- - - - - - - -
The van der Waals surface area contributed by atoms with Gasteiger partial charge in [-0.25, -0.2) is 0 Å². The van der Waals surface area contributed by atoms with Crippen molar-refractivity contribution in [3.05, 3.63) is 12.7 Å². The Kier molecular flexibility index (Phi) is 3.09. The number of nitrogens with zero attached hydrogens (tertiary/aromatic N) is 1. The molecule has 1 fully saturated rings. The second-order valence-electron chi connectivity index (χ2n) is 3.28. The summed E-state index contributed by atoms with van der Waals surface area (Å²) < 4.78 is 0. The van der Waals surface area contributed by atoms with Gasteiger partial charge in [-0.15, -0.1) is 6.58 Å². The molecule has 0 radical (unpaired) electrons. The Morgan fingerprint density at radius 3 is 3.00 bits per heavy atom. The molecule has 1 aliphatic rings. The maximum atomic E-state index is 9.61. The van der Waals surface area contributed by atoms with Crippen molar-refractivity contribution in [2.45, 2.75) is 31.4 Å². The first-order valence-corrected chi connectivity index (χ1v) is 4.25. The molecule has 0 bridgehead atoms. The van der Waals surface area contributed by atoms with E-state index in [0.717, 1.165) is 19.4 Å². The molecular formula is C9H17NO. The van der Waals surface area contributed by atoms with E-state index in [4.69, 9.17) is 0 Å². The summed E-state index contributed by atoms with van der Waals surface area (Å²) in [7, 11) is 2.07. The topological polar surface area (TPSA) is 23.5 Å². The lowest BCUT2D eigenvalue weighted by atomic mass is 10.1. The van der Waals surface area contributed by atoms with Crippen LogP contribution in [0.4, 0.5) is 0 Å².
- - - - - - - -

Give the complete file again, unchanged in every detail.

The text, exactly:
The van der Waals surface area contributed by atoms with Gasteiger partial charge in [-0.25, -0.2) is 0 Å². The van der Waals surface area contributed by atoms with Crippen molar-refractivity contribution in [3.05, 3.63) is 12.7 Å². The Kier molecular flexibility index (Phi) is 3.09. The number of nitrogens with zero attached hydrogens (tertiary/aromatic N) is 1. The molecule has 1 fully saturated rings. The second-order valence-electron chi connectivity index (χ2n) is 3.28. The summed E-state index contributed by atoms with van der Waals surface area (Å²) < 4.78 is 0. The van der Waals surface area contributed by atoms with Gasteiger partial charge in [-0.15, -0.1) is 6.58 Å². The molecule has 0 radical (unpaired) electrons. The Morgan fingerprint density at radius 3 is 3.00 bits per heavy atom. The molecule has 1 aliphatic rings. The maximum atomic E-state index is 9.61. The van der Waals surface area contributed by atoms with Crippen molar-refractivity contribution in [2.45, 2.75) is 31.4 Å². The first-order valence-corrected chi connectivity index (χ1v) is 4.25. The molecule has 0 bridgehead atoms. The van der Waals surface area contributed by atoms with E-state index in [0.717, 1.165) is 19.4 Å². The molecular formula is C9H17NO. The van der Waals surface area contributed by atoms with E-state index in [4.69, 9.17) is 0 Å². The summed E-state index contributed by atoms with van der Waals surface area (Å²) in [7, 11) is 2.07. The topological polar surface area (TPSA) is 23.5 Å². The lowest BCUT2D eigenvalue weighted by atomic mass is 10.1. The van der Waals surface area contributed by atoms with Crippen LogP contribution in [0.4, 0.5) is 0 Å².